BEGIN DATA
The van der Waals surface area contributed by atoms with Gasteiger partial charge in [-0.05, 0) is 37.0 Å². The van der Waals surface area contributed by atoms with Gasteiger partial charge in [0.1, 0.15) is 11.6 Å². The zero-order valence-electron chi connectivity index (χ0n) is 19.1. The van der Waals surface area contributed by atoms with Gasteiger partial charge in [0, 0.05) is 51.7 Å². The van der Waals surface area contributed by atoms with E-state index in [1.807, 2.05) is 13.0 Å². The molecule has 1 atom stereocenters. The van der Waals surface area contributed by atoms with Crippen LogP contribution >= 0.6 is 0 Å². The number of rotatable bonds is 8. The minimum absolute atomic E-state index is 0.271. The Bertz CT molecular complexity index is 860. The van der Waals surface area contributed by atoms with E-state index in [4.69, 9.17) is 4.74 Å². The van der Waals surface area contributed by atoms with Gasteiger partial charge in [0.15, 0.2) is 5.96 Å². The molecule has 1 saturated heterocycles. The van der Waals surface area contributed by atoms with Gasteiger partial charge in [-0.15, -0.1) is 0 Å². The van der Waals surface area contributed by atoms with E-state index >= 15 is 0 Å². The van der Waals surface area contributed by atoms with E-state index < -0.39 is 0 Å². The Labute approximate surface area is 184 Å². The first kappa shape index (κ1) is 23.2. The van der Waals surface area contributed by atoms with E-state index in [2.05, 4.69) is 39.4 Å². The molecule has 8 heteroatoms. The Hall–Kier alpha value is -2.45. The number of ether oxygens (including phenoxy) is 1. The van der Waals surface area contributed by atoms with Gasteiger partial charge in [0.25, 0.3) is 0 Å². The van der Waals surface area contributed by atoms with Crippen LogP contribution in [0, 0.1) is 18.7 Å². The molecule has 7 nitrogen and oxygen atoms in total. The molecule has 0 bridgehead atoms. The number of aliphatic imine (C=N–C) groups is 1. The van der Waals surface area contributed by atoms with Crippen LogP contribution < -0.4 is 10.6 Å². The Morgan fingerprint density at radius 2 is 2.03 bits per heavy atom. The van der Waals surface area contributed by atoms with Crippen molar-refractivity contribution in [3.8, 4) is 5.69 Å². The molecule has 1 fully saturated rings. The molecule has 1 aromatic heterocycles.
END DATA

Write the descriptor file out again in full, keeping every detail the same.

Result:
The van der Waals surface area contributed by atoms with Gasteiger partial charge in [-0.05, 0) is 37.0 Å². The van der Waals surface area contributed by atoms with Gasteiger partial charge in [0.1, 0.15) is 11.6 Å². The zero-order valence-electron chi connectivity index (χ0n) is 19.1. The van der Waals surface area contributed by atoms with Gasteiger partial charge in [0, 0.05) is 51.7 Å². The van der Waals surface area contributed by atoms with E-state index in [1.807, 2.05) is 13.0 Å². The molecule has 1 atom stereocenters. The van der Waals surface area contributed by atoms with Crippen LogP contribution >= 0.6 is 0 Å². The number of rotatable bonds is 8. The minimum absolute atomic E-state index is 0.271. The Bertz CT molecular complexity index is 860. The van der Waals surface area contributed by atoms with E-state index in [4.69, 9.17) is 4.74 Å². The van der Waals surface area contributed by atoms with Gasteiger partial charge in [0.15, 0.2) is 5.96 Å². The molecule has 1 saturated heterocycles. The van der Waals surface area contributed by atoms with Gasteiger partial charge in [-0.15, -0.1) is 0 Å². The van der Waals surface area contributed by atoms with E-state index >= 15 is 0 Å². The van der Waals surface area contributed by atoms with E-state index < -0.39 is 0 Å². The Labute approximate surface area is 184 Å². The first kappa shape index (κ1) is 23.2. The van der Waals surface area contributed by atoms with E-state index in [2.05, 4.69) is 39.4 Å². The molecule has 8 heteroatoms. The Hall–Kier alpha value is -2.45. The number of ether oxygens (including phenoxy) is 1. The van der Waals surface area contributed by atoms with Gasteiger partial charge in [0.25, 0.3) is 0 Å². The van der Waals surface area contributed by atoms with Crippen LogP contribution in [0, 0.1) is 18.7 Å². The molecule has 7 nitrogen and oxygen atoms in total. The molecule has 0 bridgehead atoms. The number of aliphatic imine (C=N–C) groups is 1. The van der Waals surface area contributed by atoms with Crippen LogP contribution < -0.4 is 10.6 Å². The Morgan fingerprint density at radius 2 is 2.03 bits per heavy atom. The van der Waals surface area contributed by atoms with Crippen molar-refractivity contribution in [3.8, 4) is 5.69 Å². The molecule has 1 fully saturated rings. The molecule has 1 aromatic heterocycles.